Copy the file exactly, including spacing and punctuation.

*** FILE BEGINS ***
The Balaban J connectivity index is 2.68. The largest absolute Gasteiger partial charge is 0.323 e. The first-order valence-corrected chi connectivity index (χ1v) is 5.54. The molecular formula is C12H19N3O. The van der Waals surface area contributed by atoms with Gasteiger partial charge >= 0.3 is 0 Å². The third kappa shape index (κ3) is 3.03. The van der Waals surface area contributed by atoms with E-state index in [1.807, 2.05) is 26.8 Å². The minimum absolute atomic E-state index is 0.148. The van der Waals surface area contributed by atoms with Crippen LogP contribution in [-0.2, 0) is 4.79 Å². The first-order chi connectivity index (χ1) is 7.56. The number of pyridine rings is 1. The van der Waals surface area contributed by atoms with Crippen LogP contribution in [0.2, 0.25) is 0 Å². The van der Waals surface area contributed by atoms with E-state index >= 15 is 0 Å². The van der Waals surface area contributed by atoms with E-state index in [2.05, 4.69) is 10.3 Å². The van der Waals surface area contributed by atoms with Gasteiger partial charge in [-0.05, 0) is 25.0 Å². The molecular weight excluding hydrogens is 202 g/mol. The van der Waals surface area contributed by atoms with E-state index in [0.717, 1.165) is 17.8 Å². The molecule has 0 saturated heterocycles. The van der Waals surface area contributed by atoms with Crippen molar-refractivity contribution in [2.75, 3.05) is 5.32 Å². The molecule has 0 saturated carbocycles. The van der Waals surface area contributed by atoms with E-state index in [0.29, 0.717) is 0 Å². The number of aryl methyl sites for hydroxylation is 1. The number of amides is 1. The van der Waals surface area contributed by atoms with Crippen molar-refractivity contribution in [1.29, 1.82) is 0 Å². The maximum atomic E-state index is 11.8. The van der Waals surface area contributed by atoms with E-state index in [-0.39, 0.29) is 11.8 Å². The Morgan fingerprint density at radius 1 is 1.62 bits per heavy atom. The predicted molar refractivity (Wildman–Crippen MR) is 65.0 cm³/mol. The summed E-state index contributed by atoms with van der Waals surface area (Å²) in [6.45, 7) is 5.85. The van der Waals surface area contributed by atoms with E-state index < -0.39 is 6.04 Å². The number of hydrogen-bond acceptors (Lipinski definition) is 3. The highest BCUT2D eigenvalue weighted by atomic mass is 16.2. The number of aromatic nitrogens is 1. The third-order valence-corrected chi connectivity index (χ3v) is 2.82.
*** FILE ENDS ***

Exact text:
The Balaban J connectivity index is 2.68. The largest absolute Gasteiger partial charge is 0.323 e. The first-order valence-corrected chi connectivity index (χ1v) is 5.54. The molecular formula is C12H19N3O. The van der Waals surface area contributed by atoms with Gasteiger partial charge >= 0.3 is 0 Å². The third kappa shape index (κ3) is 3.03. The van der Waals surface area contributed by atoms with E-state index in [1.807, 2.05) is 26.8 Å². The minimum absolute atomic E-state index is 0.148. The van der Waals surface area contributed by atoms with Crippen LogP contribution in [-0.2, 0) is 4.79 Å². The first-order chi connectivity index (χ1) is 7.56. The number of pyridine rings is 1. The van der Waals surface area contributed by atoms with Crippen LogP contribution in [0.2, 0.25) is 0 Å². The van der Waals surface area contributed by atoms with E-state index >= 15 is 0 Å². The van der Waals surface area contributed by atoms with E-state index in [2.05, 4.69) is 10.3 Å². The van der Waals surface area contributed by atoms with Gasteiger partial charge in [-0.05, 0) is 25.0 Å². The molecular weight excluding hydrogens is 202 g/mol. The van der Waals surface area contributed by atoms with E-state index in [0.717, 1.165) is 17.8 Å². The molecule has 0 saturated heterocycles. The van der Waals surface area contributed by atoms with Crippen molar-refractivity contribution in [2.75, 3.05) is 5.32 Å². The molecule has 0 saturated carbocycles. The van der Waals surface area contributed by atoms with E-state index in [0.29, 0.717) is 0 Å². The number of aryl methyl sites for hydroxylation is 1. The number of amides is 1. The van der Waals surface area contributed by atoms with Crippen molar-refractivity contribution in [1.29, 1.82) is 0 Å². The maximum atomic E-state index is 11.8. The van der Waals surface area contributed by atoms with E-state index in [-0.39, 0.29) is 11.8 Å². The Morgan fingerprint density at radius 1 is 1.62 bits per heavy atom. The predicted molar refractivity (Wildman–Crippen MR) is 65.0 cm³/mol. The summed E-state index contributed by atoms with van der Waals surface area (Å²) in [6.45, 7) is 5.85. The van der Waals surface area contributed by atoms with E-state index < -0.39 is 6.04 Å². The number of hydrogen-bond acceptors (Lipinski definition) is 3. The highest BCUT2D eigenvalue weighted by atomic mass is 16.2. The number of aromatic nitrogens is 1. The third-order valence-corrected chi connectivity index (χ3v) is 2.82.